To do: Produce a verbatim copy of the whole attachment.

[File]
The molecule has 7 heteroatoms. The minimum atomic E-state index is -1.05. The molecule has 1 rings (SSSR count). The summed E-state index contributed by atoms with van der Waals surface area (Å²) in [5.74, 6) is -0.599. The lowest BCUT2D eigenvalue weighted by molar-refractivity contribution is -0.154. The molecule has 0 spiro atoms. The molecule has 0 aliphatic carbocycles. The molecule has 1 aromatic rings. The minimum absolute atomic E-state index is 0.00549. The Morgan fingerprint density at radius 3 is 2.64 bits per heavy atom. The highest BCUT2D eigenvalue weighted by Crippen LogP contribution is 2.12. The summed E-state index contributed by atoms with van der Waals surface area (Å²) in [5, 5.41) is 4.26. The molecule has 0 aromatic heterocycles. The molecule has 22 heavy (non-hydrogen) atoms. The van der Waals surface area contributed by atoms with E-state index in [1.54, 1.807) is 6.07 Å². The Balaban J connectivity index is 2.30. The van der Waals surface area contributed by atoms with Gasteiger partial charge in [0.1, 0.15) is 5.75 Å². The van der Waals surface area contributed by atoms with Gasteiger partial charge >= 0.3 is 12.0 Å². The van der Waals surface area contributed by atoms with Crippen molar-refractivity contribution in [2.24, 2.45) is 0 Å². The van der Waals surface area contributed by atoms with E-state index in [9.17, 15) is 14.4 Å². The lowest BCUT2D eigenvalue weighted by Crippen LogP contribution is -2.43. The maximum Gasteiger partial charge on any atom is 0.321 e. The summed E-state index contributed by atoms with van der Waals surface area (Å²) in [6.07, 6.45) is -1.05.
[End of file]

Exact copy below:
The molecule has 7 heteroatoms. The minimum atomic E-state index is -1.05. The molecule has 1 rings (SSSR count). The summed E-state index contributed by atoms with van der Waals surface area (Å²) in [5.74, 6) is -0.599. The lowest BCUT2D eigenvalue weighted by molar-refractivity contribution is -0.154. The molecule has 0 spiro atoms. The molecule has 0 aliphatic carbocycles. The molecule has 1 aromatic rings. The minimum absolute atomic E-state index is 0.00549. The Morgan fingerprint density at radius 3 is 2.64 bits per heavy atom. The highest BCUT2D eigenvalue weighted by Crippen LogP contribution is 2.12. The summed E-state index contributed by atoms with van der Waals surface area (Å²) in [5, 5.41) is 4.26. The molecule has 0 aromatic heterocycles. The molecule has 22 heavy (non-hydrogen) atoms. The van der Waals surface area contributed by atoms with E-state index in [1.54, 1.807) is 6.07 Å². The Balaban J connectivity index is 2.30. The van der Waals surface area contributed by atoms with Gasteiger partial charge in [0.1, 0.15) is 5.75 Å². The van der Waals surface area contributed by atoms with Gasteiger partial charge >= 0.3 is 12.0 Å². The van der Waals surface area contributed by atoms with Crippen molar-refractivity contribution in [2.24, 2.45) is 0 Å². The van der Waals surface area contributed by atoms with E-state index in [9.17, 15) is 14.4 Å². The lowest BCUT2D eigenvalue weighted by Crippen LogP contribution is -2.43. The maximum Gasteiger partial charge on any atom is 0.321 e. The summed E-state index contributed by atoms with van der Waals surface area (Å²) in [6.07, 6.45) is -1.05.